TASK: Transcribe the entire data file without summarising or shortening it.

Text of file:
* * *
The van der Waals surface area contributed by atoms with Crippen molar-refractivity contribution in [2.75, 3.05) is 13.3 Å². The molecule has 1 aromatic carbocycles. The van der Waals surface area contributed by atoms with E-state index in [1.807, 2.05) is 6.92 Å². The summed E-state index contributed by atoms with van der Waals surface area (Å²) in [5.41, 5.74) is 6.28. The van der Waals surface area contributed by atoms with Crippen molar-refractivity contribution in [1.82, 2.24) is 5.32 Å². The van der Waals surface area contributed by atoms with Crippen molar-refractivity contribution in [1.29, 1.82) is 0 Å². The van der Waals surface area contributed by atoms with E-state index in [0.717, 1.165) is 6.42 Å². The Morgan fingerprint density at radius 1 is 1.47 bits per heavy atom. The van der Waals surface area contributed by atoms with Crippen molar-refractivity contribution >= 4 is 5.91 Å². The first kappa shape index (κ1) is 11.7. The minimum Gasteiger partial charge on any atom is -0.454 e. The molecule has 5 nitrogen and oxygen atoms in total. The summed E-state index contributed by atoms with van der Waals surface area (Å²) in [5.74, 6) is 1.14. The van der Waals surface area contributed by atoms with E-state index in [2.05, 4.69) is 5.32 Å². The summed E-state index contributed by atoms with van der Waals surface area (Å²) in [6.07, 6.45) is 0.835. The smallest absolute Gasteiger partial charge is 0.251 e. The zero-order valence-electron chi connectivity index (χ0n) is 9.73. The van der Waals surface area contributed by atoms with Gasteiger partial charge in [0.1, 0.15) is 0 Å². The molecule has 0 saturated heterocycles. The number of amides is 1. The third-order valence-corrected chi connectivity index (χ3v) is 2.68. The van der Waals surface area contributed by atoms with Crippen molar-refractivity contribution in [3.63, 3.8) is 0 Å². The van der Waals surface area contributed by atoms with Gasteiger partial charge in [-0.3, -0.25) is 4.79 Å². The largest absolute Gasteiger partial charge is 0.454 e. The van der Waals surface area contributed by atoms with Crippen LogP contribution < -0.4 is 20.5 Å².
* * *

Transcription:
The van der Waals surface area contributed by atoms with Crippen molar-refractivity contribution in [2.75, 3.05) is 13.3 Å². The molecule has 1 aromatic carbocycles. The van der Waals surface area contributed by atoms with E-state index in [1.807, 2.05) is 6.92 Å². The summed E-state index contributed by atoms with van der Waals surface area (Å²) in [5.41, 5.74) is 6.28. The van der Waals surface area contributed by atoms with Crippen molar-refractivity contribution in [1.82, 2.24) is 5.32 Å². The van der Waals surface area contributed by atoms with Crippen molar-refractivity contribution in [1.29, 1.82) is 0 Å². The van der Waals surface area contributed by atoms with E-state index in [0.717, 1.165) is 6.42 Å². The Morgan fingerprint density at radius 1 is 1.47 bits per heavy atom. The van der Waals surface area contributed by atoms with Crippen molar-refractivity contribution >= 4 is 5.91 Å². The first kappa shape index (κ1) is 11.7. The minimum Gasteiger partial charge on any atom is -0.454 e. The molecule has 5 nitrogen and oxygen atoms in total. The summed E-state index contributed by atoms with van der Waals surface area (Å²) in [5.74, 6) is 1.14. The van der Waals surface area contributed by atoms with E-state index in [2.05, 4.69) is 5.32 Å². The summed E-state index contributed by atoms with van der Waals surface area (Å²) in [6.07, 6.45) is 0.835. The smallest absolute Gasteiger partial charge is 0.251 e. The zero-order valence-electron chi connectivity index (χ0n) is 9.73. The van der Waals surface area contributed by atoms with Gasteiger partial charge in [0.1, 0.15) is 0 Å². The molecule has 0 saturated heterocycles. The number of amides is 1. The third-order valence-corrected chi connectivity index (χ3v) is 2.68. The van der Waals surface area contributed by atoms with Crippen molar-refractivity contribution in [3.63, 3.8) is 0 Å². The van der Waals surface area contributed by atoms with Gasteiger partial charge in [-0.3, -0.25) is 4.79 Å². The largest absolute Gasteiger partial charge is 0.454 e. The van der Waals surface area contributed by atoms with Crippen LogP contribution < -0.4 is 20.5 Å².